12. I think Glenn summarized it very well. However I will flog the horse a little more. I do keep a thick insulated winter glove for my left hand that I use on material that "kicks back" usually when adjusting cold stuff. Sometimes I use gloves that do have cuffs but these are elastic and fit very snugly to my lower arm. Nothing can get into them. I do LOVE that "get it right the next time" and I will probably put up the Latin sentence somewhere. Cheers Göte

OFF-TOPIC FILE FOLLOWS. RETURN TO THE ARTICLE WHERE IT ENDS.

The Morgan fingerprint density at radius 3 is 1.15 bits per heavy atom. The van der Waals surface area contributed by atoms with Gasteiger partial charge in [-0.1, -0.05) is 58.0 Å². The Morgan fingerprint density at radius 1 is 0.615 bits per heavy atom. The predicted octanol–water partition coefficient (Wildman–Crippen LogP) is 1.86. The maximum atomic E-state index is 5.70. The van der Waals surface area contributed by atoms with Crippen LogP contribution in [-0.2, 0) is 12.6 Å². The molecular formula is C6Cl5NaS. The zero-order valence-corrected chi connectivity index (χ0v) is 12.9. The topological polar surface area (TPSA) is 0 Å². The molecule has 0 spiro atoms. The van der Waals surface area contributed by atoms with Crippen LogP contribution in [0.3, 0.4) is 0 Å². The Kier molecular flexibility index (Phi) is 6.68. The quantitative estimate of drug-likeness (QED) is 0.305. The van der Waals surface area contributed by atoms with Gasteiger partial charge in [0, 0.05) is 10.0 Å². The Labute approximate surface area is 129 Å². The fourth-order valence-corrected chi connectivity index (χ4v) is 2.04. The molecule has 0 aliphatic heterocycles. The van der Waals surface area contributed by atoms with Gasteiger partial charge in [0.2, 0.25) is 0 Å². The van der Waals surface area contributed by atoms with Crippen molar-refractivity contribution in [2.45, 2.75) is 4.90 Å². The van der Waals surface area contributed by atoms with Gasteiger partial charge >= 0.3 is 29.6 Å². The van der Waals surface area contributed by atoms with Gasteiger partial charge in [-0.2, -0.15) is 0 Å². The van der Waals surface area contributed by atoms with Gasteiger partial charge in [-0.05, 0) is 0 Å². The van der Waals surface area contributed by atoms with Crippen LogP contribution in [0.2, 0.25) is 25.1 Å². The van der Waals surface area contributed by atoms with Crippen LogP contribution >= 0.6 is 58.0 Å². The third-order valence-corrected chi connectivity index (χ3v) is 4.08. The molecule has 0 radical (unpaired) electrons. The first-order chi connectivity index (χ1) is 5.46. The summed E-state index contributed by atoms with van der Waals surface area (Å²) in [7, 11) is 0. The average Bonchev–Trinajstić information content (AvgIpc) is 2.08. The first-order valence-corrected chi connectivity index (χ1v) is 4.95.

13. SReynolds. In my view you are quite right in questioning that description. Of course there is not one only position and it is really quite ridiculous by the author of the book if he prescribes this stance as the one and only. It depends upon the anvil, what you are doing and who you are. There are quite a lot of anvils out there with no heel (like mine) and many stand on a stump of an old tree that is so wide that you cannot get your foot under it (mine do). If you are "moving iron" you want a stance that is comfortable and gives you control over your movement. This means thet you adjust your stance so it is easy to do what you want to do. I would rarely hold my head over the anvil. The bent position would feel bad on my spine and would hamper my swing. I want my body to be in a position that allows me full movement. I really cannot imagine how this position would give an efficient swing of the hammer. I swing with the whole body not with the wrist, shoulder or elbow only. How high you lift your hammer depends upon the weight of the hammer, the length of the handle, where you hold on the handle, if the anvil has the right height, how much rebound you get (and that depends upon your anvil and the piece you are forging) and and and. Fortunately there is no need to consider all these factors. We adjust automatically unless we think too much about the details. "If it works it is right". Personally I never start the hammer at the height of my ear but of course I do not bend over the anvil. The long distance would make me less accurate and I do not feel that the extra distance adds significantly to the speed of the hammer head and that speed is the important issue. It would slow me down and I want to get as many blows in as possible before the next heat. The technique also depends upon what type of hammer you use. I (nearly) always use a cross pein hammer. If I am stretching a piece of iron, for every heat, I first use the pein and then flatten the wavy surface with the flat part so it is flat again when it goes into the fire. This way the iron moves more in the direction of the hammer handle and less towards the sides. Obviously this means that if I want a piece to become wider I hold it perpendicular to the way I hold it if I want it too become longer. I do not know what "The popular blacksmithing book everyone reads" is but in my view this advice is very bad indeed. Cheers Göte